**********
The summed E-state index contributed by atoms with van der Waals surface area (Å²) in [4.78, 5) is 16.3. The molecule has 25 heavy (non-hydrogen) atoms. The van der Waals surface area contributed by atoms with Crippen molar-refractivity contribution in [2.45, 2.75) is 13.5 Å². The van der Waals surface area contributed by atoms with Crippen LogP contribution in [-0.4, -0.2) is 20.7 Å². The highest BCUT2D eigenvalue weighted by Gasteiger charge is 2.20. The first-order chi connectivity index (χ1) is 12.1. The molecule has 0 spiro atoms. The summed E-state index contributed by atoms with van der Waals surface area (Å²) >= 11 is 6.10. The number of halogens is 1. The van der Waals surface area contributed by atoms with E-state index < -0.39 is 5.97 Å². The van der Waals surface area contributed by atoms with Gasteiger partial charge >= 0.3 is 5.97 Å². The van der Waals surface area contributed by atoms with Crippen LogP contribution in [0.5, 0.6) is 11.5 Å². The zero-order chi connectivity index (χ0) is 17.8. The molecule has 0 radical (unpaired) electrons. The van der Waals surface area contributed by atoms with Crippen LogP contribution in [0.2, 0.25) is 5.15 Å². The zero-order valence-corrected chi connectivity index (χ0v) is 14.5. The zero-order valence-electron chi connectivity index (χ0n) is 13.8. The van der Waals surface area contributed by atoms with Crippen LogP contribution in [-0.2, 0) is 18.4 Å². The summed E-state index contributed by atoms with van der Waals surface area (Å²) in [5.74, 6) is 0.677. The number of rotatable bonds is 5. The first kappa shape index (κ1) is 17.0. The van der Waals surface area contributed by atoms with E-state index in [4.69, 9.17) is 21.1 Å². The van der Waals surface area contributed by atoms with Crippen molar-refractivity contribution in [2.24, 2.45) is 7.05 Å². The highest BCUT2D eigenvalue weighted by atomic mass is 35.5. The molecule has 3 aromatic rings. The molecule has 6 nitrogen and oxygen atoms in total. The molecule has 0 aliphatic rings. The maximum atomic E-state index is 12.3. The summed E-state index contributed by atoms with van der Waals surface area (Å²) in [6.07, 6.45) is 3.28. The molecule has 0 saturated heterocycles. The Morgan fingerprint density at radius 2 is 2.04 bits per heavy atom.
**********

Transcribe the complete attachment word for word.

The summed E-state index contributed by atoms with van der Waals surface area (Å²) in [4.78, 5) is 16.3. The molecule has 25 heavy (non-hydrogen) atoms. The van der Waals surface area contributed by atoms with Crippen molar-refractivity contribution in [2.45, 2.75) is 13.5 Å². The van der Waals surface area contributed by atoms with Crippen LogP contribution in [-0.4, -0.2) is 20.7 Å². The highest BCUT2D eigenvalue weighted by Gasteiger charge is 2.20. The first-order chi connectivity index (χ1) is 12.1. The molecule has 0 spiro atoms. The summed E-state index contributed by atoms with van der Waals surface area (Å²) >= 11 is 6.10. The number of halogens is 1. The van der Waals surface area contributed by atoms with E-state index < -0.39 is 5.97 Å². The van der Waals surface area contributed by atoms with Gasteiger partial charge >= 0.3 is 5.97 Å². The van der Waals surface area contributed by atoms with Crippen LogP contribution in [0.5, 0.6) is 11.5 Å². The zero-order chi connectivity index (χ0) is 17.8. The molecule has 0 radical (unpaired) electrons. The van der Waals surface area contributed by atoms with Crippen LogP contribution in [0.2, 0.25) is 5.15 Å². The zero-order valence-corrected chi connectivity index (χ0v) is 14.5. The zero-order valence-electron chi connectivity index (χ0n) is 13.8. The van der Waals surface area contributed by atoms with Crippen LogP contribution in [-0.2, 0) is 18.4 Å². The summed E-state index contributed by atoms with van der Waals surface area (Å²) in [5.74, 6) is 0.677. The number of rotatable bonds is 5. The first kappa shape index (κ1) is 17.0. The van der Waals surface area contributed by atoms with E-state index in [4.69, 9.17) is 21.1 Å². The van der Waals surface area contributed by atoms with Crippen molar-refractivity contribution in [2.24, 2.45) is 7.05 Å². The highest BCUT2D eigenvalue weighted by atomic mass is 35.5. The molecule has 3 aromatic rings. The molecule has 6 nitrogen and oxygen atoms in total. The molecule has 0 aliphatic rings. The maximum atomic E-state index is 12.3. The summed E-state index contributed by atoms with van der Waals surface area (Å²) in [6.07, 6.45) is 3.28. The molecule has 0 saturated heterocycles. The Morgan fingerprint density at radius 2 is 2.04 bits per heavy atom.